The longstanding debate over how much society is willing to sacrifice private property rights in order to erect mammoth, commercial-scale wind turbines has been energized – perhaps even electrified, if you will – by the Ohio Power Siting Board.
In a surprise move, the OPSB unanimously agreed on June 24 that it will not allow the proposed 47-turbine Republic Wind Farm to be built in Seneca County.
It’s a surprise move not because there was fierce opposition – which there was – but because the siting board actually listened to it.
Even Chris Aichholz, one of the leaders of the citizen group known as the Seneca Anti-Wind Union, was stunned, figuring a day earlier that – at best – the project would likely be approved but with multiple strings attached.
Then, lo and behold, he got what he wanted.
Not to sound overly caustic here, but government permitting authorities don’t always listen to critics of major development projects.
They can’t, from a legal standpoint.
It’s not a popularity contest. The question is whether what’s proposed meets the requirements of law.
When a business or industry wants to build something, the onus is on the critics to prove there will be unreasonable harm.
That’s kind of what got heads spinning with the proposed Lake Erie Bill of Rights.
People couldn’t wrap their heads around the idea that lakes and other natural resources should have rights just like people do, and that the onus, therefore, should be flipped upside down. Those who might cause harm to the environment would have been forced to prove they can run industries that are safe and compatible with nature if LEBOR had succeeded, not the other way around. It sounds like a small distinction, but it’s a big difference when lawyers argue over who’s got the burden of proof.
So, yes, Seneca County and other parts of northwest Ohio have what’s known as karst geology in some areas, soft and porous rock unable to support some heavy structures. I saw some of it years ago in Fremont, and can tell you some – not all – karst has holes large enough to pass basketballs through.
But those are extreme cases.
And, funny, karst only got an obligatory nod by the OPSB when it made its decision in the Seneca Wind case.
Instead, the focus was on the very impressive and determined opposition.
The Seneca Anti-Wind Union was formed virtually overnight once that county became attractive to a couple of different wind farm developers.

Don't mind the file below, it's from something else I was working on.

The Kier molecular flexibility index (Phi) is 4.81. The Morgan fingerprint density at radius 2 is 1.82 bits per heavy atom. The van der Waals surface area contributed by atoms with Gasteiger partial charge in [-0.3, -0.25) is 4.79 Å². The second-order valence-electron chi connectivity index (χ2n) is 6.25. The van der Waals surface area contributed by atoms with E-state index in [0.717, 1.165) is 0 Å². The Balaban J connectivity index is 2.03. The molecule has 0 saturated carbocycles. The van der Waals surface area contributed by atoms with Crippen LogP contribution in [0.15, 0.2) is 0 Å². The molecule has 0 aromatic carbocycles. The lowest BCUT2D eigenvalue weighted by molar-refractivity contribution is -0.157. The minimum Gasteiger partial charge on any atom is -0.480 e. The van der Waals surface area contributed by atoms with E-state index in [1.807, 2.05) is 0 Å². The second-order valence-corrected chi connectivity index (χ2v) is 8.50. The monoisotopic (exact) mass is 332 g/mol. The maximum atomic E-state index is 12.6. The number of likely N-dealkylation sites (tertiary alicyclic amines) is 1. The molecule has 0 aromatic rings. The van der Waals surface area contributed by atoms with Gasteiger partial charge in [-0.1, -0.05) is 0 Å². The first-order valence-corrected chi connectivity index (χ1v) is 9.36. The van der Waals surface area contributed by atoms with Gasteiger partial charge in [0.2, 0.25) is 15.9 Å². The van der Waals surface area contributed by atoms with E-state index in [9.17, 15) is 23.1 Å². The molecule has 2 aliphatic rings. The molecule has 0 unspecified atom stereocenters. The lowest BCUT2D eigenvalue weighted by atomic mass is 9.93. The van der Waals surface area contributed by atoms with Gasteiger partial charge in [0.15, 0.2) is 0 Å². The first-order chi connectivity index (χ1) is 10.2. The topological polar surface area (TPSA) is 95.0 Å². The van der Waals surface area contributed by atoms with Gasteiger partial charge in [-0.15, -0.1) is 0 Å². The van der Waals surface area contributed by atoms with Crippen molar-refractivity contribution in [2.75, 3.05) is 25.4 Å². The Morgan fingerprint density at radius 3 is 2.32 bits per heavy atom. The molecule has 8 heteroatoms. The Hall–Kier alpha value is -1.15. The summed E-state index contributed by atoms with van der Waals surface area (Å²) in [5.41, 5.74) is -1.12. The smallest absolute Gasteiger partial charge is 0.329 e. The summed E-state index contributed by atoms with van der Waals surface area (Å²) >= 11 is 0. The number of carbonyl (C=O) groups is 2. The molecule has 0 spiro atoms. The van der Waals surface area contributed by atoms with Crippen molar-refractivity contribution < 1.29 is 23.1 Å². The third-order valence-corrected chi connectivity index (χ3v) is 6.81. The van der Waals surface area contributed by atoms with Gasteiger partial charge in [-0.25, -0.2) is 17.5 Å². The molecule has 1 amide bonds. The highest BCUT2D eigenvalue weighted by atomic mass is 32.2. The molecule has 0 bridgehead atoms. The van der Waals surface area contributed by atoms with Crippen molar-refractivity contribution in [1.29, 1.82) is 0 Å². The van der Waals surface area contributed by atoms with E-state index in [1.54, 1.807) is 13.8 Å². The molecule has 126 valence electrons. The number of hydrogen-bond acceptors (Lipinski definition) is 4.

From an organizational standpoint, it did amazing work. It quickly mobilized hundreds of supporters, and – get this – actually got them to participate by attending both government meetings and group rallies.
The squeaky wheel gets the grease.
Is that so bad, though?
If the consensus is that a large group of residents isn’t drawn to the lure of big money from a major energy project, do they need anything else to keep it away?
Private property rights are rights we hold dear in this country. But through eminent domain and other legal tools, companies have done anything from laying pipeline to building major industries for what’s deemed the good of society.
Remember who has the burden of proof. That, undoubtedly, will be the cornerstone of the appeal Republic Wind’s prospective builder, Apex Clean Energy, of Charlottesville, Va., has vowed to file.
These are interesting times we’re in.
Drive west over to Van Wert and Paulding counties and you’ll find people who’ve had a much better experience with wind turbines, public officials and school administrators who like what the tax revenue has done to improve finances and maintain jobs there.
Many people there don’t believe they’ve had to sacrifice much. Quite the opposite.
Go north from Van Wert and Paulding counties into Michigan’s Lenawee County and you’ll find people who successfully blocked a major wind energy project there about a decade ago. They cheer on today’s fight in Seneca County.
We don’t all have to be the same, and we don’t all have to have our landscapes carved up in a developer’s vision.
But renewable energy is America’s future, whether it’s in your backyard or someone else’s.
I don’t know where this collision of NIMBY interests is heading.
But – at least for now – it’s kind of fascinating.
People can argue whether Seneca County residents should have been more receptive to what Apex Clean Energy proposed as a $92 million investment for their county. People also can relate to how an idyllic sense of home is worth defending at all cost.
I’ve had the unusual luxury of watching Ohio’s commercial wind industry grow from the ground up, starting with the first two of four wind turbines built inside the Bowling Green landfill.
They’re much shorter than the behemoths going up now in other parts of the country, and don’t stand out to us like they once did.
It’s long been said that 99 percent of all issues with wind turbines can be resolved with proper siting.
So here we are.
We try to be sensitive to the needs of birds and bats.
What about humans?
Any day now, Gov. Mike DeWine is expected to sign into law legislation the Ohio General Assembly passed June 29 to give county commissioners more control over wind and solar projects.
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